Watts Up With That takes aim at Gore, shoots foot instead

Al Gore’s “blog” has the following entry:

The study in question is [link fixed] “A Zooarchaeological Test for Dietary Resource Depression at the End of the Classic Period in the Petexbatun, Guatemala” (Emery 2008). Funny thing- the passage cited by Gore does not pertain to what Emery finds, but rather is describing the conceptual models that amount to what might be called the conventional wisdom regarding the Maya collapse. However, Emery’s study actually concludes:

These results of these studies of changing diversity and hunting efficiency provide proxy evidence of resource availability changes over the Petexbatun occupational history. Early occupation of the region is associated with reduced hunting efficiency as defined by increased diversity and reductions in the proportion of large-bodied prey, particularly reduction in the proportion of the favorite species (white-tailed deer). This result is corroborated by other paleoenvironmental evidence for very early environ-
mental changes in the Maya lowlands.

However, the results of this study do not support a hypothesis of resource depression associated specifically with the “collapse” period in the region. Species heterogeneity was stable during the periods immediately before, during, and after the collapse of the political elite in the Petexbatun polity and overall hunting efficiency (representing nutritional availability) rose over these periods despite a drop in the efficiency of harvest of white-tailed deer.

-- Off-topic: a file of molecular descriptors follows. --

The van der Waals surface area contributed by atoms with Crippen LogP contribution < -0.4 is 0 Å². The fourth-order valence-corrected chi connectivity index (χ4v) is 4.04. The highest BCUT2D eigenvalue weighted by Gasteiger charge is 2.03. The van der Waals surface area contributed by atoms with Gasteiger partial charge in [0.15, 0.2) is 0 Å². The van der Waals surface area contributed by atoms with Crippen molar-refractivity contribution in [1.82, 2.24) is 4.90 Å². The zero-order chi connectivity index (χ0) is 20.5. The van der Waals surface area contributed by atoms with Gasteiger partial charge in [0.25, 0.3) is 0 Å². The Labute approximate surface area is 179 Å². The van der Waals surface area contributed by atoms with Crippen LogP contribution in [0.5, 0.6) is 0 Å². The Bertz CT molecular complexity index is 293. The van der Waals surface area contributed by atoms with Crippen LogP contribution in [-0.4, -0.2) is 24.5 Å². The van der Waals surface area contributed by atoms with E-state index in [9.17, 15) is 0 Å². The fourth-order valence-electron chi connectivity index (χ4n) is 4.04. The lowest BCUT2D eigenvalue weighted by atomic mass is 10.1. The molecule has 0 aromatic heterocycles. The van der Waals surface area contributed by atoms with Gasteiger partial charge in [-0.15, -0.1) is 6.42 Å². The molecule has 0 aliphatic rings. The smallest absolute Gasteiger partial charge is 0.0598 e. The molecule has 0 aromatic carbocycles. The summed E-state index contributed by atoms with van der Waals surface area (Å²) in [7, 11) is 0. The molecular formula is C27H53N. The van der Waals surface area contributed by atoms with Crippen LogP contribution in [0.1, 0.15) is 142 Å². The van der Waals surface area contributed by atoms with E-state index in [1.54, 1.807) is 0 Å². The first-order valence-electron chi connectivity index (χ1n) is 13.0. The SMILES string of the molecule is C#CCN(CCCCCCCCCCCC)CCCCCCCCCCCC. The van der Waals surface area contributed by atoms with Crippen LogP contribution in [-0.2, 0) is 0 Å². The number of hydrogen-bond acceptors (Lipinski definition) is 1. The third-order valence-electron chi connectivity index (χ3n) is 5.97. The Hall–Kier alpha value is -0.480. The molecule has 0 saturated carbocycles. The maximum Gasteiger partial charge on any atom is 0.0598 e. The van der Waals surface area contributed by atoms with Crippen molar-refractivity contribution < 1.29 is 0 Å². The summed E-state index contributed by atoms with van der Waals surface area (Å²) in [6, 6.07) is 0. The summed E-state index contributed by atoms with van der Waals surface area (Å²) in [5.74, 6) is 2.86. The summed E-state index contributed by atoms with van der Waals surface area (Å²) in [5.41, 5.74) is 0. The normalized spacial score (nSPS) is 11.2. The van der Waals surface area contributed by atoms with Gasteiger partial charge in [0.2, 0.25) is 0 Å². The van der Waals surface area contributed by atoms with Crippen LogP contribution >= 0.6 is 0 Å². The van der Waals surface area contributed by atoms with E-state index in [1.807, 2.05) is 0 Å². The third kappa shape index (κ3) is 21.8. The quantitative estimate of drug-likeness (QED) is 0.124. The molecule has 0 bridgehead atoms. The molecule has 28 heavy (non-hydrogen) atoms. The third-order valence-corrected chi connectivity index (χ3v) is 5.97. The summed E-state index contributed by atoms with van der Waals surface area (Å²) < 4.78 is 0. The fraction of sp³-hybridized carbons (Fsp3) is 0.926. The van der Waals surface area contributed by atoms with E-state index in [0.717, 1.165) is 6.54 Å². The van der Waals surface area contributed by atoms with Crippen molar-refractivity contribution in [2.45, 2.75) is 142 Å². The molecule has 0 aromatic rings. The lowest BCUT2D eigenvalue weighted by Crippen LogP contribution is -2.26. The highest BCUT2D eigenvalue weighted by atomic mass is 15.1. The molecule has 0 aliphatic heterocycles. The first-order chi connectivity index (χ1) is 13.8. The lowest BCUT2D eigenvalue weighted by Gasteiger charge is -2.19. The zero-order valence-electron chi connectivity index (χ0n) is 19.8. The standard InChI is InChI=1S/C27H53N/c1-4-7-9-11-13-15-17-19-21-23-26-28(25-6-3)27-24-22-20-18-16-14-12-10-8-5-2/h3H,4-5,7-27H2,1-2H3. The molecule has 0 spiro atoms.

Rather than justifiably take issue with Gore for selective or non-reading in furthering his cause, Watts Up With That? boldly snatches defeat from the jaws of victory by instead pushing a guest post that bizarrely claims:

Gore is advocating the abandonment of the IPCC doctrine and barracking for the study and understanding of climate dynamics that ignores totally the IPCC/AWG doctrine and focuses on all the other variables, especially how climate dynamics are driven by atmospheric/oceanic oscillations, the natural internal dynamics of the climate system and the role of the Sun in climate dynamics.

I’m sure there was much elbowing of ribs and satisfied chortling accompanying this precious attempt to make Gore appear to be arguing against his own position, but the flaws in the gambit couldn’t be more clear. Gore’s position can be summarized as “X-caused Z was bad, so we should avoid Y-caused Z”. The Watts-Mackey misrepresentation is “X-caused Z occurred, so we should only focus on X-caused Z and ignore Y-caused Z”. It’s a non sequitur that is almost beautifully absurd, akin to the proposition that due to the existence of naturally occurring forest fires, no one can make the case that we should take care not to start one ourselves.

Had Watts or Mackey actually read the study that Gore obviously failed to, they could have made a much more damning point by claiming that prevailing wisdom previously attributing at least partial anthropogenic causation to the Maya collapse through resource poverty has been shown to be overstated and perhaps non-existent, much as they believe anthropogenic climate change will be. Of course fact-based discussion isn’t a WUWT strong suit…

The Mackey post eventually goes completely off the rails, claiming that planetary-solar-lunar gravitational dynamics are the drivers of past, current, and future climate- completely ignoring GHG forcing.

4 responses to “Watts Up With That takes aim at Gore, shoots foot instead

  1. I would think the depletion would have occurred over a long period, and have bottomed out — then you’d see the symptoms of collapse beginning to show up.